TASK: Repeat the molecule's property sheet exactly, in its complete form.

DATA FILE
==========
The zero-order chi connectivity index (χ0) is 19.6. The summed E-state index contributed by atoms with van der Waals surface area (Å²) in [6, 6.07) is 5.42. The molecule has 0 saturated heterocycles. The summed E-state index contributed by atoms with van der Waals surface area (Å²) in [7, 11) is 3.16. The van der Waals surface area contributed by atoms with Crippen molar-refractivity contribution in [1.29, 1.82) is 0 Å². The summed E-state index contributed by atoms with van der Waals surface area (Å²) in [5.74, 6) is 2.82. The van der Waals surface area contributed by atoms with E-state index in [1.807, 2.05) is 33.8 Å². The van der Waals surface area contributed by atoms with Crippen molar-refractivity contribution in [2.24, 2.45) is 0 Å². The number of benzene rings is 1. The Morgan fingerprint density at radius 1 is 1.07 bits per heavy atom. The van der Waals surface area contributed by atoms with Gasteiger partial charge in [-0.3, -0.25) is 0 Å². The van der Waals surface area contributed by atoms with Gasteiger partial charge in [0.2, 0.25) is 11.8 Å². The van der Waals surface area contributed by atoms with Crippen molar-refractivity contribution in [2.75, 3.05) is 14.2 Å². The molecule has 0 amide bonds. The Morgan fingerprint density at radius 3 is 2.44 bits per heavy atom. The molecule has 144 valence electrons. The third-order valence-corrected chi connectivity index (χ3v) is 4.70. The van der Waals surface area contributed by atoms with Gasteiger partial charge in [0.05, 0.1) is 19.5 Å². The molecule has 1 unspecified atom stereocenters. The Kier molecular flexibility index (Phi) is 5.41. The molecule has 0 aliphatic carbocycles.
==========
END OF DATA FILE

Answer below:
The zero-order chi connectivity index (χ0) is 19.6. The summed E-state index contributed by atoms with van der Waals surface area (Å²) in [6, 6.07) is 5.42. The molecule has 0 saturated heterocycles. The summed E-state index contributed by atoms with van der Waals surface area (Å²) in [7, 11) is 3.16. The van der Waals surface area contributed by atoms with Crippen molar-refractivity contribution in [1.29, 1.82) is 0 Å². The summed E-state index contributed by atoms with van der Waals surface area (Å²) in [5.74, 6) is 2.82. The van der Waals surface area contributed by atoms with E-state index in [1.807, 2.05) is 33.8 Å². The van der Waals surface area contributed by atoms with Crippen molar-refractivity contribution in [2.24, 2.45) is 0 Å². The number of benzene rings is 1. The Morgan fingerprint density at radius 1 is 1.07 bits per heavy atom. The van der Waals surface area contributed by atoms with Gasteiger partial charge in [-0.3, -0.25) is 0 Å². The van der Waals surface area contributed by atoms with Gasteiger partial charge in [0.2, 0.25) is 11.8 Å². The van der Waals surface area contributed by atoms with Crippen molar-refractivity contribution in [2.75, 3.05) is 14.2 Å². The molecule has 0 amide bonds. The Morgan fingerprint density at radius 3 is 2.44 bits per heavy atom. The molecule has 144 valence electrons. The third-order valence-corrected chi connectivity index (χ3v) is 4.70. The van der Waals surface area contributed by atoms with Gasteiger partial charge in [0.05, 0.1) is 19.5 Å². The molecule has 1 unspecified atom stereocenters. The Kier molecular flexibility index (Phi) is 5.41. The molecule has 0 aliphatic carbocycles.